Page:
Sarah Gray is a clinical psychologist with a focus on early childhood. Dr. Gray applied to the Studio in the Woods Scholarly Retreat in order to support her completion of an application for the National Institutes of Health (NIH) regarding the impact of violence exposure on young children’s developmental outcomes.

Andy Horowitz specializes in modern American political, cultural, and environmental history. He is writing a book which is under contract with Harvard University Press. He used his time at A Studio in the Woods to revise the manuscript and think critically about the material.

A behavioral ecologist, Samantha Lantz has been studying birds for over 10 years. While at A Studio in the Woods, she submitted the first chapter of her thesis for publication. The article came out in April 2016 in The Auk: Ornithological Advances, and was featured in the National Audubon Society blog.

Kevin Morris received his PhD in philosophy from Brown University in 2011. His research is primarily in metaphysics, the philosophy of mind, and the history of analytic philosophy. At A Studio in the Woods in fall 2015, Kevin worked on a pair of papers that discuss recent proposals for understanding place of conscious experience in the physical world.

The main focus of Dr. Lisa Settles’ clinical work is on the treatment of children under the age of six with a variety of emotional, relational, and developmental problems. Dr. Lisa Settles is the program director, lead psychologist, and grant writer for The Tulane Center for Autism and Related Disorders (TCARD).

Dr. Workineh Kite and Dr. Robert Blair used their scholarly retreat to analyze immunological data from studies on the simian immunodeficiency virus (SIV) which has implications for treatment of the human immunodeficiency virus (HIV).

Dr. Grant McCall and Dr. Mary Townsend convened a two-day symposium at A Studio in the Woods bringing together scholars from the fields of philosophy and anthropology to discuss the some of the shared concerns of both fields; especially those having to do with social and political theory.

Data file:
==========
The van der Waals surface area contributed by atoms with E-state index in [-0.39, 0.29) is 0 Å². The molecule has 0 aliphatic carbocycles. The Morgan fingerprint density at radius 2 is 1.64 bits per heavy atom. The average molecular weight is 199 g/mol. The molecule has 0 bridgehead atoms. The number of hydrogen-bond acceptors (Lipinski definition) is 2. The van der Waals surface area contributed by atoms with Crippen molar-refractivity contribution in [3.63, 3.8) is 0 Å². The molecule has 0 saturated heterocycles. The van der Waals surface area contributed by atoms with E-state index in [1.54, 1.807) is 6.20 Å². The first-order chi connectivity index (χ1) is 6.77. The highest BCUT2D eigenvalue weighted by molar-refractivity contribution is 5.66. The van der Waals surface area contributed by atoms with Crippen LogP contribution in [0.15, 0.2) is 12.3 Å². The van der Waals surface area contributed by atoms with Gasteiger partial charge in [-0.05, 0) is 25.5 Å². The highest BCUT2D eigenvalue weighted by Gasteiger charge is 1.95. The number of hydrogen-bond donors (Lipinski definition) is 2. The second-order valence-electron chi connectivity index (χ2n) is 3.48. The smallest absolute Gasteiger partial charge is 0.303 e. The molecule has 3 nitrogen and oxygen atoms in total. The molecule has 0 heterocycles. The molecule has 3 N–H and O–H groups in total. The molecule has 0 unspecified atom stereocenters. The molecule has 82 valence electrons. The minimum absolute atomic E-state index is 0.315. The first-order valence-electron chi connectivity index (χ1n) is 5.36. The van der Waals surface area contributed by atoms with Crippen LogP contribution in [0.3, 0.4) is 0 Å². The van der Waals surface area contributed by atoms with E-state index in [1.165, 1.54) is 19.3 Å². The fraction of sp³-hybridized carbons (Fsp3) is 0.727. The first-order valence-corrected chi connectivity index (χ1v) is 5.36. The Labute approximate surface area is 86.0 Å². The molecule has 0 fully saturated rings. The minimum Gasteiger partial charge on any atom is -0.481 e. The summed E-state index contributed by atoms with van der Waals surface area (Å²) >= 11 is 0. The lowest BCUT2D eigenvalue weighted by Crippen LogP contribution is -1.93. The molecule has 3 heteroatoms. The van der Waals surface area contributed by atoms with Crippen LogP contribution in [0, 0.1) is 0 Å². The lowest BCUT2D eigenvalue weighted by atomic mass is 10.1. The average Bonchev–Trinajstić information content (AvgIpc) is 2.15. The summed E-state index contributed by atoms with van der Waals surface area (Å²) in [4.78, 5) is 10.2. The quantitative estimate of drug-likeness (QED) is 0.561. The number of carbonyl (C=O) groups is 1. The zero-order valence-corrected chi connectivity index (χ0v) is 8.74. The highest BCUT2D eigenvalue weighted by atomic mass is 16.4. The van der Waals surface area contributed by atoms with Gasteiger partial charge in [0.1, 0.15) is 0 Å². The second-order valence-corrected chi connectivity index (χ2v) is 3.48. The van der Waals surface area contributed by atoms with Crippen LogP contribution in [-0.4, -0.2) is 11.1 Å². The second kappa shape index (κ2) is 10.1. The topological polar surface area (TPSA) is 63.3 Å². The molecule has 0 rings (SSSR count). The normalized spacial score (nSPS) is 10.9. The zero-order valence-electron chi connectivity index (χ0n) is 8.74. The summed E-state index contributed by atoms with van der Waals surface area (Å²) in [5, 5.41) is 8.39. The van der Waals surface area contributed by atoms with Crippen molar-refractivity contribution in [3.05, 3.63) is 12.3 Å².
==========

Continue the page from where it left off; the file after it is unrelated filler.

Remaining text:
As a Postdoctoral Fellow in the Department of Physics and Engineering Physics, Dr. Shivaprasad Adireddy used his residency to finish writing a manuscript entitled Flexible Energy Storage Devices Based on Polymer-Dielectric Nanocomposites.

An assistant professor in the School of Social Work, Dr. Catherine Burnette’s research focuses on health disparities related to Indigenous Peoples. Data analysis conducted during her retreat enabled the identification of factors perpetuating violence and mental health disparities among American Indian and Alaskan Native populations in the Gulf South, bolstering resilience and informing the design of a state of the art intervention model for family resilience.  

A philosopher, Thomas Mulligan used his residency at A Studio in the Woods to continue work on his dissertation which sought to answer the question, “What is the role that merit should play when we choose our political leaders and distribute the benefits of social cooperation?"

Dr. Apollo Nkwake and Prof. Nathan Morrow both taught research methods and program evaluation at Tulane University’s Disaster Resilience Leadership Academy. While in residence, they prepared workshop tools and case studies for the American Evaluation Association and as well as a special volume on “Working with Assumptions: Key Concepts and Tools for Program Design, Monitoring and Evaluation” for AEA’s New Directions for Evaluation Journal.

Courtney N. Baker is a clinical psychologist interested in trauma-informed care (TIC). Dr. Baker utilized her time in residence to analyze data and being an article based on her Trauma-Informed Care Belief Measure Psychometric Study, the goal of which is to begin closing the measurement gap related to TIC by developing and evaluating a self-report survey that assesses staff and teacher beliefs favorable to TIC.    

A professor of printmaking, Teresa Cole spent her time at A Studio in the Woods continuing work on her series Seamless Belonging, an exploration of identity and place, visualized through handmade paper works.

Nicole Burton spent time in residence while a doctoral candidate in the School of Public Health and Tropical Medicine. She worked on her dissertation prospectus at A Studio in the Woods, which attempted to fill in a gap in the literature on perception in infectious disease research by analyzing the relationship between ego perception of alter behavior and sexual risk behavior in different populations in New Orleans.